Elsa Dorfman, now 75, is the most unassuming of Cambridge literary/art-world legends. She was DIY before there was DIY, hawking her "snapshots" out of a shopping cart at Holyoke Center in the early 1970s, jumping on the artistiic possibilities of Polaroid's 20x24 camera in 1980. Now, with the help of Harvard Book Store's Paige M. Gutenborg on-demand printing machine, she is reissuing Elsa's Housebook: A Woman's Photojournal, originally published in 1974 by Cambridge press David R. Godine. The Housebook, from the days of her first house on Flagg Street, includes photos of Elsa's extraordinary circle of friends — Allen Ginsberg, Robert Creeley, Robert Duncan, Gail Mazur, Charles Olson, Anne Waldman, et al. — as well as her husband, the defense attorney (and Phoenix contributor) Harvey Silverglate. The photos are nested in Dorfman's prose recollections — as artlessly charming and profound as her photos.
>> SEE PHOTOS FROM ELSA'S BOOK AT THEPHOENIX.COM/INPICTURES. <<
How did you get the idea to reprint the Housebook? Just from seeing the machine [Harvard Book Store's on-demand printer]. I just couldn't get over that machine! You know how you see something and you think, "What have I got that I can use that for?"
Can you describe how the original idea for the Housebook came about? My friend Mark Mirsky kept telling me that because I had all of these pictures of people in my house — my pictures were all over — he said, "You should make a housebook." The housebook was very big in Victorian times. People made them, and they put in pictures. And I thought, "Well, why not?" And then David Godine saw my pictures hanging at the BostonGlobe Book Fair or something, and he said he wanted to do a book. I never came across the word "housebook," ever. And then, about a year ago, I was watching Antiques Roadshow [laughs], and sure enough, there was someone with their great-grandmother's housebook! And I went bonkers, I was so excited! That's the only one I've ever really seen it.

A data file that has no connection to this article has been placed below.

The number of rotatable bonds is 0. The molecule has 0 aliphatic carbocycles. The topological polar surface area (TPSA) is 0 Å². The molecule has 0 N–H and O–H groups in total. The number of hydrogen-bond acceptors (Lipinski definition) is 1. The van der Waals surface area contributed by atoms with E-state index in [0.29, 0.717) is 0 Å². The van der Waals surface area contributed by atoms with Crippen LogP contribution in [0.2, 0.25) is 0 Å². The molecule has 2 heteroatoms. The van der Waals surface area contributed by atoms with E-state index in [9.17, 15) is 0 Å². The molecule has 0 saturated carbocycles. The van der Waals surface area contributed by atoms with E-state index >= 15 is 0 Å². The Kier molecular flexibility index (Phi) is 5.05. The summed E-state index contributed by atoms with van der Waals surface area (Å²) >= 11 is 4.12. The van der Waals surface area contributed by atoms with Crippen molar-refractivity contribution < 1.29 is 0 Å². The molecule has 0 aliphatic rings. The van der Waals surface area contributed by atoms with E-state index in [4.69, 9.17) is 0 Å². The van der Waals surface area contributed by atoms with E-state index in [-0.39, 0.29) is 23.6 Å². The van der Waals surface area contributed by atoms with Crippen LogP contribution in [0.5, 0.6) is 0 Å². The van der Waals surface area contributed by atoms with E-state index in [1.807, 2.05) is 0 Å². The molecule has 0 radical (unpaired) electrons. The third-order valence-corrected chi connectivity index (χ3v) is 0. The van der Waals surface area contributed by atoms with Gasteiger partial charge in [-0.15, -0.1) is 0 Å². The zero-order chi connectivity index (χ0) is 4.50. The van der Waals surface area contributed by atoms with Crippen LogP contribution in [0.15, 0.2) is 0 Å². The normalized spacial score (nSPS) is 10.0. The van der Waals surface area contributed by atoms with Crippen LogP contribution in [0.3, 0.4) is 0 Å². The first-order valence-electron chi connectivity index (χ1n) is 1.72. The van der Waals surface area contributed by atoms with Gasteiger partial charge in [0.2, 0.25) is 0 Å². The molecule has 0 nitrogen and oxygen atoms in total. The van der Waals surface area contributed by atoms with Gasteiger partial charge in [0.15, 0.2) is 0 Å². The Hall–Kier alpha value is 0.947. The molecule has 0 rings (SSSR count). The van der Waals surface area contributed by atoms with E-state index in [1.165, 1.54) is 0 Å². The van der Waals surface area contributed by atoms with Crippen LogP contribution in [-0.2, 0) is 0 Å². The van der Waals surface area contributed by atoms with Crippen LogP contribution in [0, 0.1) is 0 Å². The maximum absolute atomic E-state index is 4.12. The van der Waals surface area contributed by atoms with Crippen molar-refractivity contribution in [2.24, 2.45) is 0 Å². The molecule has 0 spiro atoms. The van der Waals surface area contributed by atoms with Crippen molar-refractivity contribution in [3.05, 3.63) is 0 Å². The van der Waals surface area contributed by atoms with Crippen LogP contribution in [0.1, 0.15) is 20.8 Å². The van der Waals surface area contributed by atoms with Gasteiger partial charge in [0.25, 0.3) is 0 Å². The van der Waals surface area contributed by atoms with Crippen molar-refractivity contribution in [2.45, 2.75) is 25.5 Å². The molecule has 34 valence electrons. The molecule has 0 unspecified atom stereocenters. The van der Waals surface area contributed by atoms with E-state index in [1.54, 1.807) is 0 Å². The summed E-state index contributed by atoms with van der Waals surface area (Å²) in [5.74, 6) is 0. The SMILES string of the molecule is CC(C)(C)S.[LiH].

One of the things that's interesting about it is this mix of people who are famous, like Allen Ginsberg and Robert Creeley, and then these other names that I don't know at all, like the businessman Ed Lang, or your housecleaner Willy Williams. That's what I was trying for, which at the time was scandalous. People said, "What are you doing? Oh, this isn't going to add up to anything. This is just snapshots. What are you doing?" But Godine was good. He stuck to his guns and printed it. . . . At first he said, "Oh no, this is not the way. It shouldn't have a text!" I said, "It's gonna have a text!" [Laughs.] Because there was nothing like it. All the pictures [in the Cambridge photography scene] were sort of boxed-in, so dominated by Minor White and these beautiful, perfect, 10-tone pictures of Ansel Adams. It's a very anti-girl kind of place, or it was certainly back then. Maybe now, with all the women in music, there are a lot of hip women. Not back in 1974.